Thank You for booking your holidays with us!
- During your stay we are at your disposal for any questions or wishes you may have.
- Since 1996 Canary Company organized more than 3000 holidays for independent and curious travellers.
Not far from the popular restaurant “La Muralla” in the wild and romantic natural landscape Aguatavars, Casa La Hoya is located on a 3600 square metre hillside property. The view of the coast and the endless ocean is breathtaking. Combined with the tranquillity of this rural region and the pleasantly temperate swimming pool, it is a perfect refuge for nature lovers and those seeking relaxation. The sunsets in this part of the island enjoy cult status. Enjoy them excellently from the panorama roof terrace equipped with lounge furniture.
For perfect bathing fun, the heated pool, over 8 m long, is equipped with some attractions, such as jacuzzi area and a massage jet.
Inside Casa La Hoya, the friendly colours of Art Deco create a holiday atmosphere on nearly 100 m² living space. The total of 3 bedrooms and the bathroom with Whirlpool bathtub are located in the rear part of the house. The living room and the bedrooms are all equipped with air conditioning. The comfortable equipment also includes a treadmill, a writing desk and 2 rental mountain bikes + helmets for free on request.
In the shade of a mango tree in the garden there is a rustic bodega with barbecue fireplace and outdoor kitchen. A stylish backdrop for your very own personal palmeric barbecue. The subtropical garden also contains numerous fruit trees. For example mango, avocado, lemon, peach, prickly pear, mandarin and orange, the fruits of which can be harvested with pleasure.
For those seeking peace and quiet and active holidaymakers alike, this holiday home offers the perfect setting for a relaxing and individual La Palma stay. The Vacation home is in the midst of the impressive nature of the northwest of Isla Bonita.
The island of La Palma offers breathtaking landscapes, remote beaches, imposing volcanoes, dense forests and incomparably starry skies.
With its 708 square kilometres, an elevation of 2.426m and its shape of a heart it is the most Western island of the Canary Island chain. Like every island in this archipelago, La Palma was created by volcanic activity. It is one of the youngest of the seven islands, dating back some 1.7 million years. The volcanic origin of La Palma is still clearly recognizable today, especially the southern part of the island with the dormant volcano Teneguía which last erupted in 1971, and offers interesting insights into its geological past.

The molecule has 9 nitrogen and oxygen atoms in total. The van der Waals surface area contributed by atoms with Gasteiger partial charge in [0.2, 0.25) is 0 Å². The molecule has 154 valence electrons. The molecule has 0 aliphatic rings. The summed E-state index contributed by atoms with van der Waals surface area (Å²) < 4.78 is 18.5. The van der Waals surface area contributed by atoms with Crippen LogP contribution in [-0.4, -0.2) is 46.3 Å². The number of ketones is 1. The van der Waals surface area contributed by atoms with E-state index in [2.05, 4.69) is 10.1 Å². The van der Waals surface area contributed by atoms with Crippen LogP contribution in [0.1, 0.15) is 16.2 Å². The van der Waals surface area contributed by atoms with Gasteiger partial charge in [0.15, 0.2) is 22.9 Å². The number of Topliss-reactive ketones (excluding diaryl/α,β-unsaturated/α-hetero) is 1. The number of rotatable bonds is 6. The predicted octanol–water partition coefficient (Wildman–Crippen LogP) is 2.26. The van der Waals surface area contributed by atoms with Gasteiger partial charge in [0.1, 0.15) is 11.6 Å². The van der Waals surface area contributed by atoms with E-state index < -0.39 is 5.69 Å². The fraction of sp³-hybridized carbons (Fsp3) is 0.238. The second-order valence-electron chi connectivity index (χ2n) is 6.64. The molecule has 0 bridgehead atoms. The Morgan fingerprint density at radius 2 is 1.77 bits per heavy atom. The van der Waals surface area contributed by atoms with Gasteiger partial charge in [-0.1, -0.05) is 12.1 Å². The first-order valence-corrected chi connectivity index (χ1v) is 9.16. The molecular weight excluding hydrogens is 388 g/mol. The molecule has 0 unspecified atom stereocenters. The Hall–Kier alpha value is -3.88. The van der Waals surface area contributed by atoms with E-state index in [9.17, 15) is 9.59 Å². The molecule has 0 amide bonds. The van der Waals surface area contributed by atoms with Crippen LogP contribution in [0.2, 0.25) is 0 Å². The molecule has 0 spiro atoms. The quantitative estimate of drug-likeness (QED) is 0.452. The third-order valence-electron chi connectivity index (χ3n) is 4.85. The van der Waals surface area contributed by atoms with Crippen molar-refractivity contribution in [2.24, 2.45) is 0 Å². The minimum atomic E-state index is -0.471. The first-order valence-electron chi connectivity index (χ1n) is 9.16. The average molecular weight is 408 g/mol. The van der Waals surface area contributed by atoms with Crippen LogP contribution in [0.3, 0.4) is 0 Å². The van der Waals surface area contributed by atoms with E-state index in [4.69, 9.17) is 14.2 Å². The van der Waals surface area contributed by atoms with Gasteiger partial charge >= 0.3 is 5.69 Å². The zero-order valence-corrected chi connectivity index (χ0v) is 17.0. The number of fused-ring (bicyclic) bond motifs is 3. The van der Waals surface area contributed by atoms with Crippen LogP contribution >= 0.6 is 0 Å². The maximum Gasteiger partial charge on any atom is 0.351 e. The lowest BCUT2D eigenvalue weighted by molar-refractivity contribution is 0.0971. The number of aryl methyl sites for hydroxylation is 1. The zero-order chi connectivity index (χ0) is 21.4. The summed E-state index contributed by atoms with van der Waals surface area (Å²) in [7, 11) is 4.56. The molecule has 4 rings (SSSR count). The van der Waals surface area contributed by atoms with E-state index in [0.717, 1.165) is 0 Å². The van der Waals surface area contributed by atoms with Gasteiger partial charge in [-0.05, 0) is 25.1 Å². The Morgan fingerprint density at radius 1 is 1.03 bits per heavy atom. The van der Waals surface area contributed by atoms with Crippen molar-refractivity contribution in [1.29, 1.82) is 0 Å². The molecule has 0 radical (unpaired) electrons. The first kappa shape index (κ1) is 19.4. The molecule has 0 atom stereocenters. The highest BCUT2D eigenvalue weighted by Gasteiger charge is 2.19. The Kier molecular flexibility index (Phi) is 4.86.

The year-round mild climate with average temperatures between 18 and 27 degrees Celsius produce spring-summerlike weather as a result of the northeast trade winds.
This weather phenomenon is responsible for a pleasant subtropical climate and a rich green vegetation that prevails because of the humidity carried along in the trade winds. These moisture rich winds at certain times of the year also create a spectacular waterfall of clouds cascading down the central mountain faces and hence the nicknames Isla Verde – Green Island and Isla Bonita – Beautiful Island.
The unique geological structure of the island with its variety of vegetation zones and microclimates that are rarely found in the world on such a small area make this island a miniature universe. Each area of the island varies completely from another. In 1983 La Palma was declared a UNESCO biosphere reserve.
Another special feature of La Palma is the unique night sky. Due to its location in the Atlantic Ocean, sparse population, minimum light pollution and highest mountain peak Roque de los Muchachos 2.426m, the island was chosen as the location for one of the largest and modern observatories in the world.
The official population of the island is approximately 80,000 people. Traditional festivals such as the Bajada de la Virgen or Los Indianos carnival, famous far beyond the island’s borders, bear witness to the zest for life of the local people (Palmeros). Not only the geographical location, but also the numerous immigrants from Central and South America show a variety of Hispanic influences in island life, cuisine and cultural.